Have you stayed on a volcano that is not dormant? We don’t mean visiting, but staying there. As you know, the Philippines lies on the pacific ring of fire. The Taal volcano is said to be the most active one after Mayon. Its most recent stirrings was in 2011, and fortunately did not lead to a severe seismic event.
That was where we spent a weekend.
Guess one can say we ticked a bucket list item: “staying on a volcano”… beat that! Heheh. Alright, so living it dangerously wasn’t really what we did. However it was indeed a beautiful place to be. It’s no wonder that the views are rated as some of the most picturesque in the country. You need to be here to witness it for yourself. Or, you could read more about our volcanic adventure here.
If you read the page, did you see how people have enterprisingly made use of the lake? We did not visit the island within an island. One of the few in the world… sigh. That would mean we need to make a return trip. Intrigued? You should be. For if it weren’t the crowds on a weekend we chose to be there, we would have seen and done more.
Yeah. The name sounds like her castle. Because Neuschwanstein literally means the New Swan stone castle. Or will someone correct us?
There is a saying about ‘building castles in the air’. And in this part of Germany where there once was a Kingdom called Bavaria, a certain King in the 19th century certainly built more than that. For his dreams actually turned reality, though it cost the country a lot of money. Some say he had lost his mind. Others believe he had passion(made possible) heheh… take that STPB!
Of course there is more than this one inspiration for Walt Disney. For the same King also commissioned works on quite a few others too. Bavaria and its capital Munich is literally dotted with beautiful palatial castles that one needs to more than visit. We say that because it was truly a pleasure to do so. Read here all about what we found.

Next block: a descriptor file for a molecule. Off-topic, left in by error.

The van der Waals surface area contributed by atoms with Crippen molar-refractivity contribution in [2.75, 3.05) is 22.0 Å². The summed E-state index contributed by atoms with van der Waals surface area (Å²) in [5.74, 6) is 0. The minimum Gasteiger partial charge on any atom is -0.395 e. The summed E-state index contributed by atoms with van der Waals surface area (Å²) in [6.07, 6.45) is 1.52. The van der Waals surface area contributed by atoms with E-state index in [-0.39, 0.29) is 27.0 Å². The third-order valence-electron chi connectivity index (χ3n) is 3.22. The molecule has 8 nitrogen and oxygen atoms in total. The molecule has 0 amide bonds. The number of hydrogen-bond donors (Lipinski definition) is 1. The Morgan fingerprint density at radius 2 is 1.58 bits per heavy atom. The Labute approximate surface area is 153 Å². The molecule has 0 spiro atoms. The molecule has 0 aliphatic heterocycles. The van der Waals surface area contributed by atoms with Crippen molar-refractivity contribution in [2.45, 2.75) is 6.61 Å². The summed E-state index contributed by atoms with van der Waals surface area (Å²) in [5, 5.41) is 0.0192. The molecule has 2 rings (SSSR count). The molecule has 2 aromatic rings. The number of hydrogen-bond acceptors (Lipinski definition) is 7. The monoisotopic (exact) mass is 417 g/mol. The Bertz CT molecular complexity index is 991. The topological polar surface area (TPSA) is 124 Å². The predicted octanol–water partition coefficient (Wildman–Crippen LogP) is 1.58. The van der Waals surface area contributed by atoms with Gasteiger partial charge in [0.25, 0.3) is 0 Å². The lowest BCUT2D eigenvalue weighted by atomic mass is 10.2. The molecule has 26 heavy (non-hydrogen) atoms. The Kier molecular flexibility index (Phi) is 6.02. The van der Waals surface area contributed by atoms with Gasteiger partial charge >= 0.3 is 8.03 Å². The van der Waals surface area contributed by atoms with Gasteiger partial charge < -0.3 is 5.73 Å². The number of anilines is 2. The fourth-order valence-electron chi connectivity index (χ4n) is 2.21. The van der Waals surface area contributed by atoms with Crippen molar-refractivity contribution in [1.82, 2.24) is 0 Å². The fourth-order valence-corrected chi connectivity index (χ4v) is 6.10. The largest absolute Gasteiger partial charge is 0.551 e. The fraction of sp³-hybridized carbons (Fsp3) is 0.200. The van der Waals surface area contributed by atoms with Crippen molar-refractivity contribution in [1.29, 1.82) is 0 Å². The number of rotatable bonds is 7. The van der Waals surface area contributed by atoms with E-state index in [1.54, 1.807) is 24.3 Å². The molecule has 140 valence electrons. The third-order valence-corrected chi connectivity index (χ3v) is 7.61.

And it is also in Bavaria that Suan met with her long time penpal. Imagine that. Writing and sending written letters in an age of the internet. She might be one of the few these days since our postal service ‘complains’ about falling mail volume and having to look for alternate revenue streams. And so that we can continue to receive dividends too… which btw has been falling…
An old saying goes: the pen is mightier than the sword. Really?
Do you still write on paper or is it all typing away as you read this post now? Do you even remember how to use a pen?
Having read all about Hangzhou’s West Lake (here), we hope your appetite has been whet for more stories of what short road trips one can take while in Shanghai. Literally a stone’s throw away in today’s terms, Suzhou can be counted as one of the places where a day’s journey can yield a treasure trove of experiences that brings you back to the time of the Song/Sung dynasty.
Whereas Hangzhou is a city of tea and home of Longjin (龍井), Suzhou is a city of silk it is said. And when we were in the city it seemed evey corner there were vendors trying to sell you the most wonderful quality fabric… let’s just say we were not interested to buy any…
What some might know of the other side of the city is its famed gardens. Home to quite a few of the largest private classical gardens in China, they were the abode of bureaucrats or merchant princes from a golden age. For as one of the cities of eastern China, it had grown wealthy from being the terminus of the grand canal – the source of booming trade that flowed between north and south China, someday which we want to explore too.